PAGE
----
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RESEARCH PAPERS

Analytical Solutions of Openings Formed by Intersection of a Cylindrical Shell and an Oblique Nozzle Under Internal Pressure

[+] Author and Article Information
H. Cai

Engineering Department, Distek Incorporated, 121 North Center Drive, North Brunswick, NJ 08902

B. Sun

Department of Engineering Technology, New Jersey Institute of Technology, Newark, NJ 07102

B. Koplik

Department of Mechanical Engineering, New Jersey Institute of Technology, Newark, NJ 07102

J. Tavantzis

Department of Mathematics, New Jersey Institute of Technology, Newark, NJ 07102

J. Pressure Vessel Technol 121(2), 170-175 (May 01, 1999) (6 pages) doi:10.1115/1.2883681 History: Received March 13, 1997; Revised October 16, 1998; Online February 11, 2008

Abstract

This paper presents the analytical solutions of local circumferential and longitudinal stresses due to internal pressure on a cylindrical pressure vessel at the juncture of an opening formed by a nozzle with various intersecting angles in the case of thin wall vessels. First, we present the exact mathematical expression for the shell-nozzle intersection curve in mid-surface, and then solve the equations for the desired stresses using Fourier series methods. The resulting stresses are then normalized into stress concentration factors by means of the circumferential pressure stress. The influence of thickness is considered for stresses that have linear distribution along the thickness from inside to outside because of the thin wall vessel. For the ratio of nozzle radius/shell radius β = 0.4 and the ratio of shell radius/shell thickness γ = 40, the numerical calculations were performed for the stress concentration factors in both circumferential and longitudinal directions along the symmetric axes, and then plotted and tabulated for the intersection angles of 90, 75, 60, 45, and 30 deg, respectively. Numerical stress results indicate that the stresses for 30 deg intersection have the largest value. When the intersection angle is 90 deg, the results are in good agreement with the existing literature.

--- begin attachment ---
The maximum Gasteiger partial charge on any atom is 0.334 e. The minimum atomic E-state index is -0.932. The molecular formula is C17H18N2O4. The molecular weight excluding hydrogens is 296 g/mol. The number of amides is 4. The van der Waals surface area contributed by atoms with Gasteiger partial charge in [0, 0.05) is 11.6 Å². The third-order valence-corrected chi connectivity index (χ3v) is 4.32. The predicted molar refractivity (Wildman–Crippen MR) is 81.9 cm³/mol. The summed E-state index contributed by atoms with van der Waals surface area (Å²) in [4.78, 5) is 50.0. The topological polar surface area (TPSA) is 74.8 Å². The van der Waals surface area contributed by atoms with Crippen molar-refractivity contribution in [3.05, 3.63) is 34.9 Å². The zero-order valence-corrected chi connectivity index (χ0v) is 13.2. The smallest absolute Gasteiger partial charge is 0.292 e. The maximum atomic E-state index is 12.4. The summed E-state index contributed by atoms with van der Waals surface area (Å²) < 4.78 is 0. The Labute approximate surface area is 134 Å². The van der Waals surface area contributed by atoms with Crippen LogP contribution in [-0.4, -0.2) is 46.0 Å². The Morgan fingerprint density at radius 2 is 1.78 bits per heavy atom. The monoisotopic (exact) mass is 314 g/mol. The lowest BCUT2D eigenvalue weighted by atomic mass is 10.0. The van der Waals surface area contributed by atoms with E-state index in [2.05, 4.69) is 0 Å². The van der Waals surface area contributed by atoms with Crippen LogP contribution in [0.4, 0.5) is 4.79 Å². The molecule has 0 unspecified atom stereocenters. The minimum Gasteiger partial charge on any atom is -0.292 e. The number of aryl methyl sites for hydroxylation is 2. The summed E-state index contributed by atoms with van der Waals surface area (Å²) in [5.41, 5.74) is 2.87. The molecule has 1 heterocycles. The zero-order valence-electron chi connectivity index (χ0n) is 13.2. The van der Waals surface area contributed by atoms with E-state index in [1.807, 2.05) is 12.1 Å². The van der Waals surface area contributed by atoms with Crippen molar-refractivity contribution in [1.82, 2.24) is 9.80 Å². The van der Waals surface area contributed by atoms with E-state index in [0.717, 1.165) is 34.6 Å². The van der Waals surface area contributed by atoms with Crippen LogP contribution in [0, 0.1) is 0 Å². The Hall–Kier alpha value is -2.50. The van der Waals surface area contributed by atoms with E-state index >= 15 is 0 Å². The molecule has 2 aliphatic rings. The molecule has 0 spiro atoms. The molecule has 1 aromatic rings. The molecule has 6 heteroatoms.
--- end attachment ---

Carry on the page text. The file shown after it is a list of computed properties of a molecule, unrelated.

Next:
Copyright © 1999 by The American Society of Mechanical Engineers
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